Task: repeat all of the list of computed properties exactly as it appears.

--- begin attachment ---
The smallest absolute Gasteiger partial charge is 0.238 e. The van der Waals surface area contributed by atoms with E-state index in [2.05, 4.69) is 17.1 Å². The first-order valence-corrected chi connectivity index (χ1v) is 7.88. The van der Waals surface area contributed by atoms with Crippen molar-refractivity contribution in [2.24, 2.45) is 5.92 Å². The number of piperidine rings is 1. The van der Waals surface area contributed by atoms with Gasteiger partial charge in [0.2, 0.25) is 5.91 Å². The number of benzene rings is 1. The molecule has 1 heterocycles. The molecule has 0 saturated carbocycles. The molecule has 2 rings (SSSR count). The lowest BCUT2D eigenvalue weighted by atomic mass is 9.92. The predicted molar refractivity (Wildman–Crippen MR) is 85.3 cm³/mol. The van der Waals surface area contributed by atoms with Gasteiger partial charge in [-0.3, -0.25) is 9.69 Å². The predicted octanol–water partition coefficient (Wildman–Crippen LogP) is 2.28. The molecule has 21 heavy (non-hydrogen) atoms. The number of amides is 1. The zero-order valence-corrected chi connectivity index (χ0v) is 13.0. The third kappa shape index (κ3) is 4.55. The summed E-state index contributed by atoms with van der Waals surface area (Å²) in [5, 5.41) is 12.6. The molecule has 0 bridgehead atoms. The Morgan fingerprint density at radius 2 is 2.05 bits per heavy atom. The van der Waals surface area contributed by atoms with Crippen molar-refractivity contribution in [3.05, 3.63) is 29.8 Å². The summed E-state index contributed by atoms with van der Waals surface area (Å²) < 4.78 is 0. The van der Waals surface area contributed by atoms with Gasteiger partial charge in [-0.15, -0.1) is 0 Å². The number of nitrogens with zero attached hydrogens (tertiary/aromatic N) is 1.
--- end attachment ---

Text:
The smallest absolute Gasteiger partial charge is 0.238 e. The van der Waals surface area contributed by atoms with E-state index in [2.05, 4.69) is 17.1 Å². The first-order valence-corrected chi connectivity index (χ1v) is 7.88. The van der Waals surface area contributed by atoms with Crippen molar-refractivity contribution in [2.24, 2.45) is 5.92 Å². The number of piperidine rings is 1. The van der Waals surface area contributed by atoms with Gasteiger partial charge in [0.2, 0.25) is 5.91 Å². The number of benzene rings is 1. The molecule has 1 heterocycles. The molecule has 0 saturated carbocycles. The molecule has 2 rings (SSSR count). The lowest BCUT2D eigenvalue weighted by atomic mass is 9.92. The predicted molar refractivity (Wildman–Crippen MR) is 85.3 cm³/mol. The van der Waals surface area contributed by atoms with Gasteiger partial charge in [-0.3, -0.25) is 9.69 Å². The predicted octanol–water partition coefficient (Wildman–Crippen LogP) is 2.28. The molecule has 21 heavy (non-hydrogen) atoms. The number of amides is 1. The zero-order valence-corrected chi connectivity index (χ0v) is 13.0. The third kappa shape index (κ3) is 4.55. The summed E-state index contributed by atoms with van der Waals surface area (Å²) in [5, 5.41) is 12.6. The molecule has 0 bridgehead atoms. The Morgan fingerprint density at radius 2 is 2.05 bits per heavy atom. The van der Waals surface area contributed by atoms with Crippen molar-refractivity contribution in [3.05, 3.63) is 29.8 Å². The summed E-state index contributed by atoms with van der Waals surface area (Å²) < 4.78 is 0. The van der Waals surface area contributed by atoms with Gasteiger partial charge in [-0.15, -0.1) is 0 Å². The number of nitrogens with zero attached hydrogens (tertiary/aromatic N) is 1.